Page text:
Trumbull's inventiveness comes as Connecticut's local governments are again lobbying state lawmakers to reform the public-services funding system.
"I am not angry that Trumbull took advantage of Connecticut's property tax system to get ahead," explained John Fabrizi, mayor of Bridgeport, located some nine miles (14 kilometers) south of Trumbull. "I am angry at the state of Connecticut for not having a fair system of taxation.
"The current revenue stream, the property tax, cannot keep up with the need for services," Fabrizi continued in testimony early this year before the Connecticut General Assembly's Planning and Development Committee. "As many cities and towns will be faced with another difficult budget year, the search for increased revenues centers on attracting more business and commercial development. This not only pits community against community and discourages cooperation, but [it] also contributes to sprawl."
Trumbull, however, has managed to add development with almost no disturbance of its quiet, residential ambiance.
'Path to Growth' Hits BumpThings haven't gone as well for Unilever's "Path to Growth" plan.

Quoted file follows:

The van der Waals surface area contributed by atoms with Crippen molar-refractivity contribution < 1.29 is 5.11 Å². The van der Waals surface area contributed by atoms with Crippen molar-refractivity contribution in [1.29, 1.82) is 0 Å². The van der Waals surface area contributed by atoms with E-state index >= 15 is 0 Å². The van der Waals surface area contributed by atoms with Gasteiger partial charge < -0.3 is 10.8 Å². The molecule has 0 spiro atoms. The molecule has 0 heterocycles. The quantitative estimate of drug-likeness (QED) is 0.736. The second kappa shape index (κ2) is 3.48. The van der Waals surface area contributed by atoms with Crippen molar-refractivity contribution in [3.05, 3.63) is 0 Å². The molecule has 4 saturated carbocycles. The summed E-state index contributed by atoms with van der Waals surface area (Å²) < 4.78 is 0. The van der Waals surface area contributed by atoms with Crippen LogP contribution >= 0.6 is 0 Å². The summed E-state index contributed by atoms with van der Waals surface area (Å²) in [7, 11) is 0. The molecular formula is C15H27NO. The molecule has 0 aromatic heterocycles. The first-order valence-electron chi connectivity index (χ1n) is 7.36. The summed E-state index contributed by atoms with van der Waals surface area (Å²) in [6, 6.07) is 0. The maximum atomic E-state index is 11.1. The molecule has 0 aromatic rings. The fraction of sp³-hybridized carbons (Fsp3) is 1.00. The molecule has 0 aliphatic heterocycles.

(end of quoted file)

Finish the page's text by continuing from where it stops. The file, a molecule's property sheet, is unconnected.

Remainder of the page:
In mid-February, Co-Chairman Niall FitzGerald reported on the strategy's progress. He graded the company's performance to date as "nine and a half out of 10 in our 'Path to Growth.' "
The plan, FitzGerald reported, is on track to hit its goals on margins, cost savings, cash flow and debt reduction by year's end, when the "Path" program ends.
Unilever's plan, however, missed on one major goal, FitzGerald explained. The strategy won't meet its 5 percent to 6 percent sales-growth target this year.
That result appears to have dramatically changed the corporate tea leaves for Unilever's chairman, one of the primary architects of the "Path to Growth." FitzGerald announced that he was retiring on Sept. 30, 2004, a year ahead of the original schedule.
"Unilever will continue to operate according to its long-held principles with the objective of value creation for all our stakeholders," Co-Chairman Antony Burgmans commented after FitzGerald's announcement. "But at the same time we must evolve to meet new challenges."
Meanwhile, Unilever continues to evolve in Trumbull in a very big way.